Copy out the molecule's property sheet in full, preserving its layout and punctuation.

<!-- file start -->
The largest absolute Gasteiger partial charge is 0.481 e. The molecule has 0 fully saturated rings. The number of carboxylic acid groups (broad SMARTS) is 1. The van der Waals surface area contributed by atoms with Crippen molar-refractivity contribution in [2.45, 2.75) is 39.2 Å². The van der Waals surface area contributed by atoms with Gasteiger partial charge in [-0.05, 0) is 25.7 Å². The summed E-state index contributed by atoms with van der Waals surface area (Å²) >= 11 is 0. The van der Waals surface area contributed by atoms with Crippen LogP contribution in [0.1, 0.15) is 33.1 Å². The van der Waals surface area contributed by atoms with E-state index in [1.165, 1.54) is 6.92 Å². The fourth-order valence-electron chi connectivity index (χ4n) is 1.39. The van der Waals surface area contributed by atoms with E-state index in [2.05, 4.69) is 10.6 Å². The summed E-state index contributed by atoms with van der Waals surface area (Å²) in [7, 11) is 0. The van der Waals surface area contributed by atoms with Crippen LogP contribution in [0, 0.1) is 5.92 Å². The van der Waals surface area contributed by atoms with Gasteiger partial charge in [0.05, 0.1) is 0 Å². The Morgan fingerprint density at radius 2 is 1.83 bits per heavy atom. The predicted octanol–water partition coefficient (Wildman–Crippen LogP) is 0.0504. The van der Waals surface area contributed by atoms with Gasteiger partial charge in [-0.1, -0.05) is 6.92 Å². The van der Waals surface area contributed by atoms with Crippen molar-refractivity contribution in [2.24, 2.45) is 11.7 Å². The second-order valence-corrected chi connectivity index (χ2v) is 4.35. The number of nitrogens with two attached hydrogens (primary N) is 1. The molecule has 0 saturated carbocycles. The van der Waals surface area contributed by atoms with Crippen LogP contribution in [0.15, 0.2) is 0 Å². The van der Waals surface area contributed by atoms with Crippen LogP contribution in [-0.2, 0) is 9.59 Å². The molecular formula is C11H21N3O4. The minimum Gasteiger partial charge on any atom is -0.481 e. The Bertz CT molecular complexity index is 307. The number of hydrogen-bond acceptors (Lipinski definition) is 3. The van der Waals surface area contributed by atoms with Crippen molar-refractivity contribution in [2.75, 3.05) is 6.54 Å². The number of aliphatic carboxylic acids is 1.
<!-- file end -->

The largest absolute Gasteiger partial charge is 0.481 e. The molecule has 0 fully saturated rings. The number of carboxylic acid groups (broad SMARTS) is 1. The van der Waals surface area contributed by atoms with Crippen molar-refractivity contribution in [2.45, 2.75) is 39.2 Å². The van der Waals surface area contributed by atoms with Gasteiger partial charge in [-0.05, 0) is 25.7 Å². The summed E-state index contributed by atoms with van der Waals surface area (Å²) >= 11 is 0. The van der Waals surface area contributed by atoms with Crippen LogP contribution in [0.1, 0.15) is 33.1 Å². The van der Waals surface area contributed by atoms with E-state index in [1.165, 1.54) is 6.92 Å². The fourth-order valence-electron chi connectivity index (χ4n) is 1.39. The van der Waals surface area contributed by atoms with E-state index in [2.05, 4.69) is 10.6 Å². The summed E-state index contributed by atoms with van der Waals surface area (Å²) in [7, 11) is 0. The van der Waals surface area contributed by atoms with Crippen LogP contribution in [0, 0.1) is 5.92 Å². The van der Waals surface area contributed by atoms with Gasteiger partial charge in [0.05, 0.1) is 0 Å². The Morgan fingerprint density at radius 2 is 1.83 bits per heavy atom. The predicted octanol–water partition coefficient (Wildman–Crippen LogP) is 0.0504. The van der Waals surface area contributed by atoms with Gasteiger partial charge in [-0.1, -0.05) is 6.92 Å². The van der Waals surface area contributed by atoms with Crippen molar-refractivity contribution in [2.24, 2.45) is 11.7 Å². The second-order valence-corrected chi connectivity index (χ2v) is 4.35. The number of nitrogens with two attached hydrogens (primary N) is 1. The molecule has 0 saturated carbocycles. The van der Waals surface area contributed by atoms with Crippen LogP contribution in [0.15, 0.2) is 0 Å². The van der Waals surface area contributed by atoms with Crippen LogP contribution in [-0.2, 0) is 9.59 Å². The molecular formula is C11H21N3O4. The minimum Gasteiger partial charge on any atom is -0.481 e. The Bertz CT molecular complexity index is 307. The number of hydrogen-bond acceptors (Lipinski definition) is 3. The van der Waals surface area contributed by atoms with Crippen molar-refractivity contribution in [2.75, 3.05) is 6.54 Å². The number of aliphatic carboxylic acids is 1.